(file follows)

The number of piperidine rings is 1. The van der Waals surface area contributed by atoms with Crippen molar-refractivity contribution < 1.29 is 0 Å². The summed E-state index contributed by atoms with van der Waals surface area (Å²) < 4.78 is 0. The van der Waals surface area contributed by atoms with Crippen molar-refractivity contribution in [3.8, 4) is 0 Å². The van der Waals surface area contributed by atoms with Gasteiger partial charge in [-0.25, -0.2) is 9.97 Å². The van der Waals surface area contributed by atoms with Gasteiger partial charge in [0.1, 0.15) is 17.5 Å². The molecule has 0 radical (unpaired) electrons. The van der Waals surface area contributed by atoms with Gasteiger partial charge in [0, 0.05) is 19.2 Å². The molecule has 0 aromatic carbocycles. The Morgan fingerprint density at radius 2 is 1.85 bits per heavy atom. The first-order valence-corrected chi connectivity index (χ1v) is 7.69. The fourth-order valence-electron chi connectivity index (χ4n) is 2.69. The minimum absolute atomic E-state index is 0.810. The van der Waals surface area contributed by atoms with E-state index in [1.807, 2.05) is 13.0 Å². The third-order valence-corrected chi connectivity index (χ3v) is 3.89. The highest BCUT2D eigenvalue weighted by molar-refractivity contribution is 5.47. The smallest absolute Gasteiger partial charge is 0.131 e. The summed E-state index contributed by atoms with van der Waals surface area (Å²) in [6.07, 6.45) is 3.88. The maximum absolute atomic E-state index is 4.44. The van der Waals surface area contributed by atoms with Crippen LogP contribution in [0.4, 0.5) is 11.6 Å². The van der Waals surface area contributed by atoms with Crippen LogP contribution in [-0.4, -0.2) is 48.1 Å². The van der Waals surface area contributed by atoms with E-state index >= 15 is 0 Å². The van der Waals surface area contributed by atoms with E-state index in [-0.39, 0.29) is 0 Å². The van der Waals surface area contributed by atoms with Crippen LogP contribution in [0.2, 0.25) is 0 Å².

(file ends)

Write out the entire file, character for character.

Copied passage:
The number of piperidine rings is 1. The van der Waals surface area contributed by atoms with Crippen molar-refractivity contribution < 1.29 is 0 Å². The summed E-state index contributed by atoms with van der Waals surface area (Å²) < 4.78 is 0. The van der Waals surface area contributed by atoms with Crippen molar-refractivity contribution in [3.8, 4) is 0 Å². The van der Waals surface area contributed by atoms with Gasteiger partial charge in [-0.25, -0.2) is 9.97 Å². The van der Waals surface area contributed by atoms with Gasteiger partial charge in [0.1, 0.15) is 17.5 Å². The molecule has 0 radical (unpaired) electrons. The van der Waals surface area contributed by atoms with Gasteiger partial charge in [0, 0.05) is 19.2 Å². The molecule has 0 aromatic carbocycles. The Morgan fingerprint density at radius 2 is 1.85 bits per heavy atom. The first-order valence-corrected chi connectivity index (χ1v) is 7.69. The fourth-order valence-electron chi connectivity index (χ4n) is 2.69. The minimum absolute atomic E-state index is 0.810. The van der Waals surface area contributed by atoms with E-state index in [1.807, 2.05) is 13.0 Å². The third-order valence-corrected chi connectivity index (χ3v) is 3.89. The highest BCUT2D eigenvalue weighted by molar-refractivity contribution is 5.47. The smallest absolute Gasteiger partial charge is 0.131 e. The summed E-state index contributed by atoms with van der Waals surface area (Å²) in [6.07, 6.45) is 3.88. The maximum absolute atomic E-state index is 4.44. The van der Waals surface area contributed by atoms with Crippen LogP contribution in [0.4, 0.5) is 11.6 Å². The van der Waals surface area contributed by atoms with Crippen LogP contribution in [-0.4, -0.2) is 48.1 Å². The van der Waals surface area contributed by atoms with E-state index >= 15 is 0 Å². The van der Waals surface area contributed by atoms with E-state index in [-0.39, 0.29) is 0 Å². The van der Waals surface area contributed by atoms with Crippen LogP contribution in [0.2, 0.25) is 0 Å².